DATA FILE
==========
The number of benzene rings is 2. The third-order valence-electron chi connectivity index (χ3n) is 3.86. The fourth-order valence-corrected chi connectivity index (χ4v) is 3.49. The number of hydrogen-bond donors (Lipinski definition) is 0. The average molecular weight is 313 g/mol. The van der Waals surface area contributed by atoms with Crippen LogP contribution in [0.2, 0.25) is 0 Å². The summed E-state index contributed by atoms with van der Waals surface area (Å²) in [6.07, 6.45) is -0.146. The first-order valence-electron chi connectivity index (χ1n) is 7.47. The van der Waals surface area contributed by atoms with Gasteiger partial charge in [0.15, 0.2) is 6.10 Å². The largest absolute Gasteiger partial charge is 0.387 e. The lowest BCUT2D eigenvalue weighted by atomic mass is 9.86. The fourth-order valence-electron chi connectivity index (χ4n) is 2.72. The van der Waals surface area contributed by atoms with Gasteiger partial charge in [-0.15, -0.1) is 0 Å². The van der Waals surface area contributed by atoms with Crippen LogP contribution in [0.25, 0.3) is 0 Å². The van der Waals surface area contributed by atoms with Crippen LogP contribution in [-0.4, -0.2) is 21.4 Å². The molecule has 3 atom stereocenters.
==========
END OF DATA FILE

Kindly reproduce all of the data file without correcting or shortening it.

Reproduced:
The number of benzene rings is 2. The third-order valence-electron chi connectivity index (χ3n) is 3.86. The fourth-order valence-corrected chi connectivity index (χ4v) is 3.49. The number of hydrogen-bond donors (Lipinski definition) is 0. The average molecular weight is 313 g/mol. The van der Waals surface area contributed by atoms with Crippen LogP contribution in [0.2, 0.25) is 0 Å². The summed E-state index contributed by atoms with van der Waals surface area (Å²) in [6.07, 6.45) is -0.146. The first-order valence-electron chi connectivity index (χ1n) is 7.47. The van der Waals surface area contributed by atoms with Gasteiger partial charge in [0.15, 0.2) is 6.10 Å². The largest absolute Gasteiger partial charge is 0.387 e. The lowest BCUT2D eigenvalue weighted by atomic mass is 9.86. The fourth-order valence-electron chi connectivity index (χ4n) is 2.72. The van der Waals surface area contributed by atoms with Gasteiger partial charge in [-0.15, -0.1) is 0 Å². The van der Waals surface area contributed by atoms with Crippen LogP contribution in [0.25, 0.3) is 0 Å². The van der Waals surface area contributed by atoms with Crippen LogP contribution in [-0.4, -0.2) is 21.4 Å². The molecule has 3 atom stereocenters.